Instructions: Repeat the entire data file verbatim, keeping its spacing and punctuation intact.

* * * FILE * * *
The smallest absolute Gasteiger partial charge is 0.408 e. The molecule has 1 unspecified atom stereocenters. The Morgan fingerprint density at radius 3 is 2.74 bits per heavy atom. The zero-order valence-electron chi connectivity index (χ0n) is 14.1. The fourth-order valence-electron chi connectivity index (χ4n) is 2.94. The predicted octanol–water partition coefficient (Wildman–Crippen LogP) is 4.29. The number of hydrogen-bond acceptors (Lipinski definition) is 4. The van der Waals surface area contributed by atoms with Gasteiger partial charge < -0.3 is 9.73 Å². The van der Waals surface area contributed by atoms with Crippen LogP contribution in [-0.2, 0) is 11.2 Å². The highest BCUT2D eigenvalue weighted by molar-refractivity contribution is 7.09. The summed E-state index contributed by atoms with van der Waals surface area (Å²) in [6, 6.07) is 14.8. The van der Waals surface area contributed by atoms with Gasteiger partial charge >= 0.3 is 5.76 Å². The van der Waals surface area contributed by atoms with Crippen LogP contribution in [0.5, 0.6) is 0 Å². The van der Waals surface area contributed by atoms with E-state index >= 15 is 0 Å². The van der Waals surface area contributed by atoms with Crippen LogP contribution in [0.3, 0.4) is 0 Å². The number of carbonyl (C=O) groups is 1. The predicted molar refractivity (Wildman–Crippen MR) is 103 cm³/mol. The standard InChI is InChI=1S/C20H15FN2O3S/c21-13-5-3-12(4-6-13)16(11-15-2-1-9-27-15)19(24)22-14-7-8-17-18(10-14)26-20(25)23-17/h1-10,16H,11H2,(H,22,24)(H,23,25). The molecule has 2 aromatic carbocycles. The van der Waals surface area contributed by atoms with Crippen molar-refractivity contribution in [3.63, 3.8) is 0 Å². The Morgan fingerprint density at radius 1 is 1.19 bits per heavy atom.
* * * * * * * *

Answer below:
The smallest absolute Gasteiger partial charge is 0.408 e. The molecule has 1 unspecified atom stereocenters. The Morgan fingerprint density at radius 3 is 2.74 bits per heavy atom. The zero-order valence-electron chi connectivity index (χ0n) is 14.1. The fourth-order valence-electron chi connectivity index (χ4n) is 2.94. The predicted octanol–water partition coefficient (Wildman–Crippen LogP) is 4.29. The number of hydrogen-bond acceptors (Lipinski definition) is 4. The van der Waals surface area contributed by atoms with Gasteiger partial charge < -0.3 is 9.73 Å². The van der Waals surface area contributed by atoms with Crippen LogP contribution in [-0.2, 0) is 11.2 Å². The highest BCUT2D eigenvalue weighted by molar-refractivity contribution is 7.09. The summed E-state index contributed by atoms with van der Waals surface area (Å²) in [6, 6.07) is 14.8. The van der Waals surface area contributed by atoms with Gasteiger partial charge >= 0.3 is 5.76 Å². The van der Waals surface area contributed by atoms with Crippen LogP contribution in [0.5, 0.6) is 0 Å². The van der Waals surface area contributed by atoms with E-state index >= 15 is 0 Å². The van der Waals surface area contributed by atoms with Crippen LogP contribution in [0.3, 0.4) is 0 Å². The number of carbonyl (C=O) groups is 1. The predicted molar refractivity (Wildman–Crippen MR) is 103 cm³/mol. The standard InChI is InChI=1S/C20H15FN2O3S/c21-13-5-3-12(4-6-13)16(11-15-2-1-9-27-15)19(24)22-14-7-8-17-18(10-14)26-20(25)23-17/h1-10,16H,11H2,(H,22,24)(H,23,25). The molecule has 2 aromatic carbocycles. The van der Waals surface area contributed by atoms with Crippen molar-refractivity contribution in [3.63, 3.8) is 0 Å². The Morgan fingerprint density at radius 1 is 1.19 bits per heavy atom.